President, Pacific Northwest JET Alumni Association
Gunma Prefecture, 2012–2016
The Pacific Northwest JET Alumni Association (PNWJETAA) was thrilled to welcome Executive Director of USJETAA Bahia Simons-Lane (Gunma, 2005-2007) to Seattle in early March. During these early days on the cusp of the pandemic, we had no idea that the world would change so much, or that the Leadership Program would be the last time our council would see each other in person for some time. While paying careful attention to hygiene and personal space, we had a very successful and fruitful weekend — the benefits of which have kept us engaged and inspired even in these times of uncertainty.
PNWJETAA is a fairly active and well-connected chapter, but not without challenges. At 30 years young this year, it has undergone a number of changes and evolutions. Compared to other US chapters, our membership size is somewhere between a tall and a grande coffee (how very Seattle). While we have a lot of community resources and an active core membership, we also face a lot of the same struggles that other chapters have: maintaining strong leadership, engaging alumni outside of core membership, geographic constraints. There has been a long debate over the years as to whether or not we should seek nonprofit status with the IRS. Facing these daunting questions, it felt important for us to start our thirties off right — and who better to get us through it than USJETAA.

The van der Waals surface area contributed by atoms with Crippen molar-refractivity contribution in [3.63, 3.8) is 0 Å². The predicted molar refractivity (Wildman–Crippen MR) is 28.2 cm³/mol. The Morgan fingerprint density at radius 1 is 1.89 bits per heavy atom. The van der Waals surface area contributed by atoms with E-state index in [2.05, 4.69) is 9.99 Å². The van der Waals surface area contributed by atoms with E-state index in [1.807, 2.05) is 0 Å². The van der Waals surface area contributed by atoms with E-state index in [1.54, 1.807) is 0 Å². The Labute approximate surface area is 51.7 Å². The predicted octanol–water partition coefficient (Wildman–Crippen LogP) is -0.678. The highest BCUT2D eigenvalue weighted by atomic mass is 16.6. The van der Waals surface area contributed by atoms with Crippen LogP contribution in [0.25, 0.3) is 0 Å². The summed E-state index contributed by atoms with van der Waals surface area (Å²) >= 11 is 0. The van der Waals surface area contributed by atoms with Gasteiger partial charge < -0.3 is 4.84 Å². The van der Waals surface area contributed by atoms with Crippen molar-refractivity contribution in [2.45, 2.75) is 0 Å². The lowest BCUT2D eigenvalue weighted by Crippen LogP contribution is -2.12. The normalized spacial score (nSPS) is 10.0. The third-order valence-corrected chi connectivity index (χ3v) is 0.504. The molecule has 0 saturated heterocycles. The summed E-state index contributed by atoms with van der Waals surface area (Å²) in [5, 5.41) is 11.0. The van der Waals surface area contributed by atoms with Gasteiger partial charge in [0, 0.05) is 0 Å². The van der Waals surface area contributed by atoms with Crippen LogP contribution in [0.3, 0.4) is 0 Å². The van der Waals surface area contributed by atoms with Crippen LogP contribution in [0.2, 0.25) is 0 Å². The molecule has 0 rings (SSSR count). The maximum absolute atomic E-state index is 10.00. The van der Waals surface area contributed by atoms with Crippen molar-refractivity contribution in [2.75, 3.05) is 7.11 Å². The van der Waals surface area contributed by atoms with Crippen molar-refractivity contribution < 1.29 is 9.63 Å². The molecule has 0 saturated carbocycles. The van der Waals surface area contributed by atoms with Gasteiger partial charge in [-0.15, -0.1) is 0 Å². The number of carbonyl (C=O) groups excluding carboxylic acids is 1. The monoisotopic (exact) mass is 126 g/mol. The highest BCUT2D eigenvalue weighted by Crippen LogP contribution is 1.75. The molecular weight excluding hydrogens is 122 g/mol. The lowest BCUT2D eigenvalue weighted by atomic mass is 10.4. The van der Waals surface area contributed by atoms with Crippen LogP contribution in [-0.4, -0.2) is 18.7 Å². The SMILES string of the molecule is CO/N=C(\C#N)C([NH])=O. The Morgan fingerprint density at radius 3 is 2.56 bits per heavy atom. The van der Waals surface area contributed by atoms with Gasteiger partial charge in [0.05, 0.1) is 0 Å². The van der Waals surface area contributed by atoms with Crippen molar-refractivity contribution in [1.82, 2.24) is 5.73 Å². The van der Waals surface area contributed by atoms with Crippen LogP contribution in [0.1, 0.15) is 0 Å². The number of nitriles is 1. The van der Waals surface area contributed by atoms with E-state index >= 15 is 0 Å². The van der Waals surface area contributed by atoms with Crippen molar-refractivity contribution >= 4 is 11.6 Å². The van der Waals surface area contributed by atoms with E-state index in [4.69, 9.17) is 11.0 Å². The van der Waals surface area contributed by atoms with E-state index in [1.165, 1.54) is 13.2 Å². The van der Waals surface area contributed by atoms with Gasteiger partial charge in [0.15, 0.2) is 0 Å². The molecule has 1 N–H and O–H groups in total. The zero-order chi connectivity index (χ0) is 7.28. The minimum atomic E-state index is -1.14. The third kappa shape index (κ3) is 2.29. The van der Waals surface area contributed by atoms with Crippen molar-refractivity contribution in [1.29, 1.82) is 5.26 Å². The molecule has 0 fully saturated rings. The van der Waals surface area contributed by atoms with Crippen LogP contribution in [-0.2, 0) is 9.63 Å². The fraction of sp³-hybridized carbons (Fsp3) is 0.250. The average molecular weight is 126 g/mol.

On the Friday of Bahia’s visit, PNWJETAA held its monthly meeting followed by happy hour in Downtown Seattle. We really appreciated Bahia joining us for a regular meeting — it felt like a natural place for all of us to get our bearings prior to the Leadership Workshop. Happy Hour also brought out a lot of new faces and old friends thanks to the partnership with USJETAA.
On Saturday morning, we got down to business with the workshop along with Bahia and Yoko Yanagimoto of the Consulate-General of Japan in Seattle. USJETAA board member Laurel Lukaszewski (Kagoshima, 1990-1992), a PNW alum herself, was also able to join us virtually. Our council is made up of alumni at varying stages of post-JET life: some have watched the organization grow from its earliest days, others have returned from Japan just months ago. We bring a lot of different perspectives and experiences to the council, and with the structure provided by Bahia and Laurel, we were able to create a solid foundation for us to build upon in the coming years.
I’m so grateful that we could host Bahia and Laurel. Having this productive and meaningful workshop at such a pivotal moment — both in our chapter’s history and on a global scale — enabled us to ground into who we are and why we’re committed to the JET Program and JETAA. The Leadership Program is a fantastic resource that any JETAA chapter could benefit from, regardless of size or status, short or venti. Whenever we come out on the other side of this (and we will), come visit us in the Pacific Northwest to see just what we mean.
USJETAA’s visit to PNWJETAA was funded by CLAIR NY, Japan Local Government Center. This trip occurred in early March, before we knew the reality of the COVID pandemic.